El diálogo filosofía-ciencia ha tenido lugar gracias a muchas posiciones y actitudes que lo han posibilitado. Uno de los grandes posibilitadores ha sido Ilkka Niiniluoto, filósofo de la ciencia finlandés, que inspirándose en un nuevo realismo denominado crítico y por medio de dos grandes instrumentos epistemológicos ha sentado las bases de una corriente de la ciencia que interpreta a esta como una actividad progresiva y la inserta en un marco con base axiológica.
_ Source: _Page Count 19 The theory of possible worlds has been minimally employed in the field of theory and philosophy of history, even though it has found a place as a tool in other areas of philosophy. Discussion has mostly focused on arguments concerning counterfactual history’s status as either useful or harmful. The theory of possible worlds can, however be used also to analyze historical writing. The concept of textual possible worlds offers an interesting framework to work with for (...) analyzing a historical text’s characteristics and features. However, one of the challenges is that the literary theory’s notion of possible worlds is that they are metaphorical in nature. This in itself is not problematic but while discussing about history, which arguably deals with the real world, the terminology can become muddled. The latest attempt to combine the literary and philosophical notions of possible worlds and apply it to historiography came from Lubomír Doležel in his _Possible Worlds of Fiction and History: The Postmodern Stage_. I offer some criticism to his usage of possible worlds to separate history and fiction, and argue that when historiography is under discussion a more philosophical notion of possible worlds should be prioritized over the metaphorical interpretation of possible worlds. (shrink)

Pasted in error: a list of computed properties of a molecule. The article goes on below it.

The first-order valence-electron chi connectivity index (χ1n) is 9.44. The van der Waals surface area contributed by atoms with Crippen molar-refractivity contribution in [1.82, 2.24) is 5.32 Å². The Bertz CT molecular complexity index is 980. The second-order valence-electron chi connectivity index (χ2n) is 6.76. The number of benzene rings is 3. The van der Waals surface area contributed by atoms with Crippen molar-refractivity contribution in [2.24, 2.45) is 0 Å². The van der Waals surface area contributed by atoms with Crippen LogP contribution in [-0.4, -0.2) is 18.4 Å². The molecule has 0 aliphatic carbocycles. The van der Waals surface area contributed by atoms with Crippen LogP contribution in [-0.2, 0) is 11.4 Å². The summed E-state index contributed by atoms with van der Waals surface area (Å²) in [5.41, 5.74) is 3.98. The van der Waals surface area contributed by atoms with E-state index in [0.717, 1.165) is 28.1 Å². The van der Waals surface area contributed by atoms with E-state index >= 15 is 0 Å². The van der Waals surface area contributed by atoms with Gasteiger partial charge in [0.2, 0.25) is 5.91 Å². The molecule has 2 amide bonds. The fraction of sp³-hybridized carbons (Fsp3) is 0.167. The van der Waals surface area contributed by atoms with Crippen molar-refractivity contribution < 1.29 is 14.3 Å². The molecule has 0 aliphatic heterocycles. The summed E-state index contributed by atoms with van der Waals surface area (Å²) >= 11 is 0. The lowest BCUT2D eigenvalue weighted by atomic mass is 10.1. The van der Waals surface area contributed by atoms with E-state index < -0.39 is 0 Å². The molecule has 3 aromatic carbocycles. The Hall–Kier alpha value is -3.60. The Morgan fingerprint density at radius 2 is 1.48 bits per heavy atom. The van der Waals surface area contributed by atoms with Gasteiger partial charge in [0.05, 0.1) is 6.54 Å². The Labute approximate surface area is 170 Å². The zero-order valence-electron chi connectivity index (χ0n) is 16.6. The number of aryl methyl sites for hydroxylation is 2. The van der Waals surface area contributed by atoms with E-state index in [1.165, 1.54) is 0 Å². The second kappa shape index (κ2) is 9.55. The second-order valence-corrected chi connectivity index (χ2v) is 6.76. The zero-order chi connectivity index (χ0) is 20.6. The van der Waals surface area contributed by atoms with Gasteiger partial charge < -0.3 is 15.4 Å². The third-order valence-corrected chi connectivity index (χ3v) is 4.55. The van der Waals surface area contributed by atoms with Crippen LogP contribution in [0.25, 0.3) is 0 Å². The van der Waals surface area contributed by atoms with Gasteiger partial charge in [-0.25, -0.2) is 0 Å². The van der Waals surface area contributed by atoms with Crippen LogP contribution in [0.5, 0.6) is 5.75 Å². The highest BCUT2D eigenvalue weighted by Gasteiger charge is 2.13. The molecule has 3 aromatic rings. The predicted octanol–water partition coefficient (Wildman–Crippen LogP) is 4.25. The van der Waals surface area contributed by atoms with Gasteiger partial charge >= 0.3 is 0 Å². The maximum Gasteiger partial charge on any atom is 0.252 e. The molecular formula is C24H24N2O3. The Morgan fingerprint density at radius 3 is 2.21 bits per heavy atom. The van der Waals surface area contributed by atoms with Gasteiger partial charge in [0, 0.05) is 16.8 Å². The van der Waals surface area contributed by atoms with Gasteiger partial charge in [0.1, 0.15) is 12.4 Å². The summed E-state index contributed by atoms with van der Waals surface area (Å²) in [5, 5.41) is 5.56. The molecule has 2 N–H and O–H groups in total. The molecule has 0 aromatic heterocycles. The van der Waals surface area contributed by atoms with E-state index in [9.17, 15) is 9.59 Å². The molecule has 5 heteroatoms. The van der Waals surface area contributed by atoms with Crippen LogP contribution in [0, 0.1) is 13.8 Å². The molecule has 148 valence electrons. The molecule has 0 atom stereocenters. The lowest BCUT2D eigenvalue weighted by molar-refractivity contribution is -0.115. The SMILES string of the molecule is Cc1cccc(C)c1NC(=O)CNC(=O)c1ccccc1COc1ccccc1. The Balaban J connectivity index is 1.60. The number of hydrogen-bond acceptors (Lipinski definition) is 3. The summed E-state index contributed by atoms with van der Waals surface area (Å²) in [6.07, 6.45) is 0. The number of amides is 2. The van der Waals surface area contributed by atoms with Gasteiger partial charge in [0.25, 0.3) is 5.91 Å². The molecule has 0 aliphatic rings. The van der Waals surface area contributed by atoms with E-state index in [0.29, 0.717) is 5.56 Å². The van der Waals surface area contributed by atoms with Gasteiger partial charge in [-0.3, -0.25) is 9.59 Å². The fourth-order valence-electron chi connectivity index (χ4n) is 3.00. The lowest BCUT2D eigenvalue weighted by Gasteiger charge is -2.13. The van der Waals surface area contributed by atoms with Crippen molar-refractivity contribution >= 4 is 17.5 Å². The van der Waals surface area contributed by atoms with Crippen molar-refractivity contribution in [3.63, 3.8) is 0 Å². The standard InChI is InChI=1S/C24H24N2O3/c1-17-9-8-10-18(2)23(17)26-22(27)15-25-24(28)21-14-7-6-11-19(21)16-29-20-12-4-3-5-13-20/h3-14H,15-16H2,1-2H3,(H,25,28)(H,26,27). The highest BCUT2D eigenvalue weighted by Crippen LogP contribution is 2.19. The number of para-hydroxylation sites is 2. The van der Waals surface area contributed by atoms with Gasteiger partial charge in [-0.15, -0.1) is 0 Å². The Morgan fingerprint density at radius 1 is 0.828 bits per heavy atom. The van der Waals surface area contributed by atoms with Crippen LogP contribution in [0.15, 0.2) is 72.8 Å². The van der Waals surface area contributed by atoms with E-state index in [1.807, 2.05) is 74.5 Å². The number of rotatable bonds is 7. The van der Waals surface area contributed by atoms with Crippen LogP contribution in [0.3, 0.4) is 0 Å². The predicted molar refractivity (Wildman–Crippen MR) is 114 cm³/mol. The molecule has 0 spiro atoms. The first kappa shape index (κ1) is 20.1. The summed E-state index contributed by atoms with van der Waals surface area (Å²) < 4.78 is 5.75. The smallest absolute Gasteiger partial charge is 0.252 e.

Two recent conversation analytical studies draw contrary conclusions from seemingly very similar materials. Hutchby and Barnett ‘show that, far from revolutionizing the organization of telephone conversation, mobile phone talk retains many of the norms associated with landline phone talk’. Arminen and Leinonen, however, state that landline and mobile calls differ systematically from each other. These incommensurate findings raise the question of why the comparisons between landline and mobile call openings have not been able to determine whether social and communicative practices (...) are changing. It is suggested that auxiliary elements in CA allow the emergence of incompatible findings. The auxiliary assumptions enable authors to construct the phenomenon examined from their chosen perspective. Further, it will be shown that unquestioned assumptions materialize into theoretical notions that guide the research. CA studies seem to conceptualize the relationship between sequential order and sequence structure in different ways, which leads to different findings and results. (shrink)